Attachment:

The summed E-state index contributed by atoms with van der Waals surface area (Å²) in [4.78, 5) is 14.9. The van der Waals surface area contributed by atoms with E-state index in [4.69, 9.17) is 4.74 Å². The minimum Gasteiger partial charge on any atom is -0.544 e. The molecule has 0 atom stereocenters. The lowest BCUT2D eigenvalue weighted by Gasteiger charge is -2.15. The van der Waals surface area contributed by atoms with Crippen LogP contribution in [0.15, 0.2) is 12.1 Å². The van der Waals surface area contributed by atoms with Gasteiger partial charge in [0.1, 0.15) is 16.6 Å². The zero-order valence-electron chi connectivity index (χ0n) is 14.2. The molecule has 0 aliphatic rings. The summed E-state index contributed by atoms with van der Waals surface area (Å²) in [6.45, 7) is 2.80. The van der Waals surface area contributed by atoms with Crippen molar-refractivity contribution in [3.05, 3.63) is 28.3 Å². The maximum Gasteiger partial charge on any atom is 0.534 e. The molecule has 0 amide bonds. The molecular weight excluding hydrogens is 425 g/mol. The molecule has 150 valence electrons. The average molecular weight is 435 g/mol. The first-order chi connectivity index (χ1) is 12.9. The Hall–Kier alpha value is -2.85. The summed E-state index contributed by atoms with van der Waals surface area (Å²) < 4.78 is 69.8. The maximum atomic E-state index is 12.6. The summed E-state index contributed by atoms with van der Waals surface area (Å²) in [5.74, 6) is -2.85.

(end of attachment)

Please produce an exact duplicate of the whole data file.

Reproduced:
The summed E-state index contributed by atoms with van der Waals surface area (Å²) in [4.78, 5) is 14.9. The van der Waals surface area contributed by atoms with E-state index in [4.69, 9.17) is 4.74 Å². The minimum Gasteiger partial charge on any atom is -0.544 e. The molecule has 0 atom stereocenters. The lowest BCUT2D eigenvalue weighted by Gasteiger charge is -2.15. The van der Waals surface area contributed by atoms with Crippen LogP contribution in [0.15, 0.2) is 12.1 Å². The van der Waals surface area contributed by atoms with Gasteiger partial charge in [0.1, 0.15) is 16.6 Å². The zero-order valence-electron chi connectivity index (χ0n) is 14.2. The molecule has 0 aliphatic rings. The summed E-state index contributed by atoms with van der Waals surface area (Å²) in [6.45, 7) is 2.80. The van der Waals surface area contributed by atoms with Crippen molar-refractivity contribution in [3.05, 3.63) is 28.3 Å². The maximum Gasteiger partial charge on any atom is 0.534 e. The molecule has 0 amide bonds. The molecular weight excluding hydrogens is 425 g/mol. The molecule has 150 valence electrons. The average molecular weight is 435 g/mol. The first-order chi connectivity index (χ1) is 12.9. The Hall–Kier alpha value is -2.85. The summed E-state index contributed by atoms with van der Waals surface area (Å²) < 4.78 is 69.8. The maximum atomic E-state index is 12.6. The summed E-state index contributed by atoms with van der Waals surface area (Å²) in [5.74, 6) is -2.85.